Three new virtual food halls announced opening dates this month signaling a new trend in the ever-growing virtual restaurant space: the ability to order from several different concepts in one digital delivery order.
Many dine-in food halls have reopened, and some say they are better suited for a pandemic because of their large capacity, allowing for social distancing. But these new food halls are designed to take full advantage of the demand for delivery.
These new all-virtual food halls are forgoing the “experience” of a food hall entirely and giving consumers the ability to shop multiple restaurants on their phones or other devices to buy food for one delivery order.
It’s basically the ability to sample different restaurants all at once without having to change out of pajamas.
SBE Entertainment Group’s C3, for example, which stands for Creating Culinary Communities, is planning a new food hall concept, though details have yet to be revealed.
The Commons from Fine-Draw Hospitality in Philly is opening its own virtual food hall in Philadelphia’s University City, taking over a 7,000-square-foot warehouse and offering a rotating selection of virtual brands to the myriad college students living in that area.
Ghost kitchen provider Zuul announced its own virtual food hall using the tenants of one New York City Zuul location that delivers meals to office buildings in bulk, a move to appeal to office workers returning from months of working at home.
“We're excited to offer this new sales channel to our member restaurants while supporting a safe return to work for many New Yorkers," said Corey Manicone, CEO of Zuul.
For individual virtual restaurants, brand awareness has proven to be a big hurdle. But one growing company has found a solution:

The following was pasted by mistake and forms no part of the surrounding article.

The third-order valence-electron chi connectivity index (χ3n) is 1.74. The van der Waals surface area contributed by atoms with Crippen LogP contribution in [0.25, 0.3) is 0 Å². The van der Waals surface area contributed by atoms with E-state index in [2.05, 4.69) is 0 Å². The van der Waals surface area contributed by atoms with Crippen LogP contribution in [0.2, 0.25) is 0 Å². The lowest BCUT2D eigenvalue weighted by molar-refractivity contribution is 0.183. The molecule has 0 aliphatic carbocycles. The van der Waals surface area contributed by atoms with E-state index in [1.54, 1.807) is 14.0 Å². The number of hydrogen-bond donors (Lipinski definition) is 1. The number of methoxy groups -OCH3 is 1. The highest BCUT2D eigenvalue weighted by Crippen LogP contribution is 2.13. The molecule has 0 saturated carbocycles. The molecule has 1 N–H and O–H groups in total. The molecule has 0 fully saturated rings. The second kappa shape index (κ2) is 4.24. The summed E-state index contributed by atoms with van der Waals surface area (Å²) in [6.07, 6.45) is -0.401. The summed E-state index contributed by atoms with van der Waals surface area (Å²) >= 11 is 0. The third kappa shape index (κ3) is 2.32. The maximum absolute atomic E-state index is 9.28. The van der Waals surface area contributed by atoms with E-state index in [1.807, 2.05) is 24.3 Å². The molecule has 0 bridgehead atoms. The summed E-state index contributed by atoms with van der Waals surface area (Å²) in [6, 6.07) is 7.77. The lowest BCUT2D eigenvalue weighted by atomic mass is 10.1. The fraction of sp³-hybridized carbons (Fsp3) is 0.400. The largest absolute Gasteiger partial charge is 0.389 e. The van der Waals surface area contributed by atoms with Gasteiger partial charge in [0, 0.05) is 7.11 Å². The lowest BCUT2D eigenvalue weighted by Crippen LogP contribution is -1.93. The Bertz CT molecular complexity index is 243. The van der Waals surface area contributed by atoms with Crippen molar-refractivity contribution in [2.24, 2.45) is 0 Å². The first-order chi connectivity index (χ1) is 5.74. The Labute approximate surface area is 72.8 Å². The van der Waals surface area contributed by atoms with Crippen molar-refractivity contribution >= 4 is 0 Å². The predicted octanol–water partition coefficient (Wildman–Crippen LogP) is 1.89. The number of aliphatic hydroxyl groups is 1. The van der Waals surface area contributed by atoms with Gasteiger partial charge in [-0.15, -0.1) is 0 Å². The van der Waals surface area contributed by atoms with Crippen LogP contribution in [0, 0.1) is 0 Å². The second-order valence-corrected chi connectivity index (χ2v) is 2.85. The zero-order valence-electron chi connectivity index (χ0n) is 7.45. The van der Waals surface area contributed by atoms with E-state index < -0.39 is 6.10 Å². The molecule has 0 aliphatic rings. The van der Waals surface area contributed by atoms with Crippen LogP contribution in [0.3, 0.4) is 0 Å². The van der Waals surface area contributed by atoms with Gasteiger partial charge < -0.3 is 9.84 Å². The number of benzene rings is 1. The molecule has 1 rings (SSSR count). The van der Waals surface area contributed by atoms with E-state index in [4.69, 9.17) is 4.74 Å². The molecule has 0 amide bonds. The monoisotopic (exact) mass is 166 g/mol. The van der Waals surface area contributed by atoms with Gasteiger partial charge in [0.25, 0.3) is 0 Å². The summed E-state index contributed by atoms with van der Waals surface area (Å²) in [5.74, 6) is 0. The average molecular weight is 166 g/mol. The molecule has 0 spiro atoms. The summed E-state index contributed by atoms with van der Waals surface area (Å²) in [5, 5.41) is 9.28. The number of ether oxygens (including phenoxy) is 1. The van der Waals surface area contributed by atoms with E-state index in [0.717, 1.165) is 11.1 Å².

Pizza Anonymous was founded by two former marketing executives, Alexandra Lourdes and Lin Jerome, who build brand loyalty using Instagram and other social media profiles months before they open to drum up interest.
“You have bills to pay, you don’t have two to three months to get your name out there once you’re renting a space, you’re already going to be in the weeds and behind,” said Jerome. “[When you start early with social media] you have people coming to your door (or website) to order the second you open.”
Another trend we may be seeing more of is restaurant chains bringing popular items from virtual brands into brick-and-mortar locations.
Fazoli’s virtual brand, Wingville, for example, has become so popular that the wings on the menu will be introduced at all brick-and-mortar locations of the chain.
Many larger brands like Smokey Bones and Outback Steakhouse-parent Bloomin’ Brands Inc., have also been using virtual brands to increase delivery sales, but also to test new menu items that aren’t available in restaurants or via the chain’s own delivery.
See the new virtual brands we’re dying to get delivered.
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